Here is a brief outline of how you might approach solving this problem. The symbols do not survive HTML and some of them are not labeled very well. If you would like more information, you should look at:

Timman, Hermans and Hsiao. Water Waves and Ship Hydrodynamics. Matinus Nijhoff Publishers: Boston, 1985.

Solving the Boundary Value Problem for a Moving Pressure Point -Timman, Hermans and Hsiao

Since we want to look at water waves on a calm surface, we are going to examine the problem for small amplitudes. The linearized problem is defined by Laplaces equation:  

Fxx + Fyy + Fzz = 0   

where: Fy = 0   at   y = -h

and U2 Fxx + 2 UFxt +Ftt + gFy =0 at y=0 


In the moving object or moving pressure point we need to use the Fourier or Laplace transform method to help us find a solution. The boundary value problem for the moving pressure point can be formulated as follows:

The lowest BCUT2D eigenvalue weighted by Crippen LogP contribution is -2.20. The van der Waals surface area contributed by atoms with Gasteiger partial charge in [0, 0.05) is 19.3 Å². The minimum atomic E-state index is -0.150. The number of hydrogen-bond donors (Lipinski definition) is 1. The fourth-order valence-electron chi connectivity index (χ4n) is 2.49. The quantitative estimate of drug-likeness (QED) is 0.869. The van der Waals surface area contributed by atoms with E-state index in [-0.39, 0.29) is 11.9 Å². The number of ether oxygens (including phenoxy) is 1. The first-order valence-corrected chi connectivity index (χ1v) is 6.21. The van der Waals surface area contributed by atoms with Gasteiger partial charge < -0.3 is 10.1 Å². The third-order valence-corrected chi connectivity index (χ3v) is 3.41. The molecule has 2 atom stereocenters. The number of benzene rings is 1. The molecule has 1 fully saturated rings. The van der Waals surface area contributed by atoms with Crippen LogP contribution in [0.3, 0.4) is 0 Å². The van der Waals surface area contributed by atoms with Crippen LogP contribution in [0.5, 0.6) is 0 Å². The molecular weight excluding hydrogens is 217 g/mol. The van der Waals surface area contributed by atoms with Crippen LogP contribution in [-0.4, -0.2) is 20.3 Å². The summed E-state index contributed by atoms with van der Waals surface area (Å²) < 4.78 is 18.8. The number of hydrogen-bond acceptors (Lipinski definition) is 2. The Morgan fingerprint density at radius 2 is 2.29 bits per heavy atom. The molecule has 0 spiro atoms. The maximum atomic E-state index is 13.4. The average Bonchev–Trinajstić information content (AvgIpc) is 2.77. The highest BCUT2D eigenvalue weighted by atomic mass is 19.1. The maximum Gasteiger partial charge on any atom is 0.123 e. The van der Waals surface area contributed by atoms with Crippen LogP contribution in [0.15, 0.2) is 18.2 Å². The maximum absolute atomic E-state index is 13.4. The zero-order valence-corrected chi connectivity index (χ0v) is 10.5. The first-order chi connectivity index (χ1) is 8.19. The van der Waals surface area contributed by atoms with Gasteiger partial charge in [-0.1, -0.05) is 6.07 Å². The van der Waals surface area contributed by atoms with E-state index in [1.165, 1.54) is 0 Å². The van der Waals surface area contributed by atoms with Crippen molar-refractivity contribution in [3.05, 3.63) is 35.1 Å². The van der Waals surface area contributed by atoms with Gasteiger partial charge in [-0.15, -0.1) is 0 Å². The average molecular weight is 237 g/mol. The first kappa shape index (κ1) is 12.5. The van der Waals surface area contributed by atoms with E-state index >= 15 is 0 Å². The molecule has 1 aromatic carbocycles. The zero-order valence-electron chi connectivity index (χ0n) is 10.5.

Fxx + Fyy + Fzz = 0   

where: Fxx +Fy = 0   at   y = 0, x and z cannot = 0

and F is finite as y approaches infinity.

We look for a simple solution in a steady flow, for which everywhere at y=0 except at x = z =0 the pressure vanishes. Eventually, we would like to find a solution of this boundary value problem in the form of a Fourier integral in x:

F(x,y,z)=  (2{pi})-1 int[-oo to oo]  e-iax F(a, y, z) da

where F(a,y,z)=  integral e -iax F(x,y,z) dx

Thus, the boundary value problem for G(x,y,z) is: 

Gyy + Gzz - a2G= 0   

where: -a2G + Gy = 0   at   y = 0 

and G is finite as y approaches infinity 

This has the solution:

G= ea2y f(z)  

Where F(z) safisfies the equation:

(a4 - a2)f+fzz= 0 

Thus, there is a solution which looks like:

F(x,y,z)=  A (2{pi})-1 int[-oo to oo]  exp {-iax +a2y +ia(a2-1)1/2z}da

The free surface elevation is:

h(x,z)=  Ai(2{pi}U)-1 lim(y goes to 0) int[-oo to oo] {aexp (a2y) exp (-i(ax +a(a2-1)1/2z)}da

The phase of the wave is very important. The phase of the wave is given by:

Y= -ax + (cos s)-1(a2-1)1/2z